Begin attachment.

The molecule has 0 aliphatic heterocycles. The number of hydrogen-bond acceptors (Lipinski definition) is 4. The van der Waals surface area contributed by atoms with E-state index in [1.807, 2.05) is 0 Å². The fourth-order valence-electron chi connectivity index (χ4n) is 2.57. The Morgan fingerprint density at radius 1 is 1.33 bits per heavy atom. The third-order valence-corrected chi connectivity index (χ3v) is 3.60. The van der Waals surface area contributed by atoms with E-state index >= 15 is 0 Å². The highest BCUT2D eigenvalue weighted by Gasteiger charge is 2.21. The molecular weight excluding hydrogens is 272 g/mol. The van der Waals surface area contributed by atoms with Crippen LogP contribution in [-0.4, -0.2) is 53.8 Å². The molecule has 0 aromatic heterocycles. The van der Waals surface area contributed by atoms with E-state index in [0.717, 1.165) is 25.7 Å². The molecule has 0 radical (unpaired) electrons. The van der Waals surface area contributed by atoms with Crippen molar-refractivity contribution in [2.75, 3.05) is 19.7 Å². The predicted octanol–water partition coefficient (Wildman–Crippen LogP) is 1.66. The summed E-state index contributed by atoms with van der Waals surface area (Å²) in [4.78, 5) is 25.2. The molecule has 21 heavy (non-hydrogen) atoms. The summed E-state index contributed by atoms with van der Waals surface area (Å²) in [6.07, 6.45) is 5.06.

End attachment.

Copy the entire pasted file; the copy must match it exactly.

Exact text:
The molecule has 0 aliphatic heterocycles. The number of hydrogen-bond acceptors (Lipinski definition) is 4. The van der Waals surface area contributed by atoms with E-state index in [1.807, 2.05) is 0 Å². The fourth-order valence-electron chi connectivity index (χ4n) is 2.57. The Morgan fingerprint density at radius 1 is 1.33 bits per heavy atom. The third-order valence-corrected chi connectivity index (χ3v) is 3.60. The van der Waals surface area contributed by atoms with E-state index >= 15 is 0 Å². The highest BCUT2D eigenvalue weighted by Gasteiger charge is 2.21. The molecular weight excluding hydrogens is 272 g/mol. The van der Waals surface area contributed by atoms with Crippen LogP contribution in [-0.4, -0.2) is 53.8 Å². The molecule has 0 aromatic heterocycles. The van der Waals surface area contributed by atoms with E-state index in [0.717, 1.165) is 25.7 Å². The molecule has 0 radical (unpaired) electrons. The van der Waals surface area contributed by atoms with Crippen molar-refractivity contribution in [2.75, 3.05) is 19.7 Å². The predicted octanol–water partition coefficient (Wildman–Crippen LogP) is 1.66. The summed E-state index contributed by atoms with van der Waals surface area (Å²) in [4.78, 5) is 25.2. The molecule has 21 heavy (non-hydrogen) atoms. The summed E-state index contributed by atoms with van der Waals surface area (Å²) in [6.07, 6.45) is 5.06.